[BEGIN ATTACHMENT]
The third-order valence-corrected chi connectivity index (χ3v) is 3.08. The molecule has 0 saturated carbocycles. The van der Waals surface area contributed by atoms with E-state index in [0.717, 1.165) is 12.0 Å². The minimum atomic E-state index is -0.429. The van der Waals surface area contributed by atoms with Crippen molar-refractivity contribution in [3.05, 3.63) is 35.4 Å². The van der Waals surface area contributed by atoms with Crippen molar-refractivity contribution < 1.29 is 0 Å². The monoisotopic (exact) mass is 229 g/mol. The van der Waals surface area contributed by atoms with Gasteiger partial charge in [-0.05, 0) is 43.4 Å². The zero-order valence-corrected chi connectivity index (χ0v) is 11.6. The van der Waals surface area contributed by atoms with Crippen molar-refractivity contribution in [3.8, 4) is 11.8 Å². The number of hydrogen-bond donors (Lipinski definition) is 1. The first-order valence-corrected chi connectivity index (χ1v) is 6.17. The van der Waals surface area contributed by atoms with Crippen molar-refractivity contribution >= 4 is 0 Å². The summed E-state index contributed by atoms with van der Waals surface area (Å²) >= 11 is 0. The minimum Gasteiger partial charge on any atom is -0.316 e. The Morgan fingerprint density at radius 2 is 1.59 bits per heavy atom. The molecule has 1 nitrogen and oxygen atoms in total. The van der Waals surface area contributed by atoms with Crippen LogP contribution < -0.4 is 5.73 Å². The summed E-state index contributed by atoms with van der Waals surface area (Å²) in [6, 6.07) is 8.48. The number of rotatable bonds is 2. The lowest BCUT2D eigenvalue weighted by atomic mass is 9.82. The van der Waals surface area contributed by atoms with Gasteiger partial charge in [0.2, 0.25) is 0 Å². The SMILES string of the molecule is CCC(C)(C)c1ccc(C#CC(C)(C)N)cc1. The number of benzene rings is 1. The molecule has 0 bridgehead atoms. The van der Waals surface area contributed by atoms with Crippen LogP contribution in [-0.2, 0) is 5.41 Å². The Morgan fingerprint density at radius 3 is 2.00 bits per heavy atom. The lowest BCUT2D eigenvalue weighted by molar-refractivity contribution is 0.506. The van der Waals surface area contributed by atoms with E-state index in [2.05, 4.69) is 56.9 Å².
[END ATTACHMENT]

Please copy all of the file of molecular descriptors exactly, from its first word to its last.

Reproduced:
The third-order valence-corrected chi connectivity index (χ3v) is 3.08. The molecule has 0 saturated carbocycles. The van der Waals surface area contributed by atoms with E-state index in [0.717, 1.165) is 12.0 Å². The minimum atomic E-state index is -0.429. The van der Waals surface area contributed by atoms with Crippen molar-refractivity contribution in [3.05, 3.63) is 35.4 Å². The van der Waals surface area contributed by atoms with Crippen molar-refractivity contribution < 1.29 is 0 Å². The monoisotopic (exact) mass is 229 g/mol. The van der Waals surface area contributed by atoms with Gasteiger partial charge in [-0.05, 0) is 43.4 Å². The zero-order valence-corrected chi connectivity index (χ0v) is 11.6. The van der Waals surface area contributed by atoms with Crippen molar-refractivity contribution in [3.8, 4) is 11.8 Å². The number of hydrogen-bond donors (Lipinski definition) is 1. The first-order valence-corrected chi connectivity index (χ1v) is 6.17. The van der Waals surface area contributed by atoms with Crippen molar-refractivity contribution >= 4 is 0 Å². The summed E-state index contributed by atoms with van der Waals surface area (Å²) >= 11 is 0. The minimum Gasteiger partial charge on any atom is -0.316 e. The Morgan fingerprint density at radius 2 is 1.59 bits per heavy atom. The molecule has 1 nitrogen and oxygen atoms in total. The van der Waals surface area contributed by atoms with Crippen LogP contribution < -0.4 is 5.73 Å². The summed E-state index contributed by atoms with van der Waals surface area (Å²) in [6, 6.07) is 8.48. The number of rotatable bonds is 2. The lowest BCUT2D eigenvalue weighted by atomic mass is 9.82. The van der Waals surface area contributed by atoms with Gasteiger partial charge in [0.2, 0.25) is 0 Å². The SMILES string of the molecule is CCC(C)(C)c1ccc(C#CC(C)(C)N)cc1. The number of benzene rings is 1. The molecule has 0 bridgehead atoms. The van der Waals surface area contributed by atoms with Crippen LogP contribution in [-0.2, 0) is 5.41 Å². The Morgan fingerprint density at radius 3 is 2.00 bits per heavy atom. The lowest BCUT2D eigenvalue weighted by molar-refractivity contribution is 0.506. The van der Waals surface area contributed by atoms with E-state index in [2.05, 4.69) is 56.9 Å².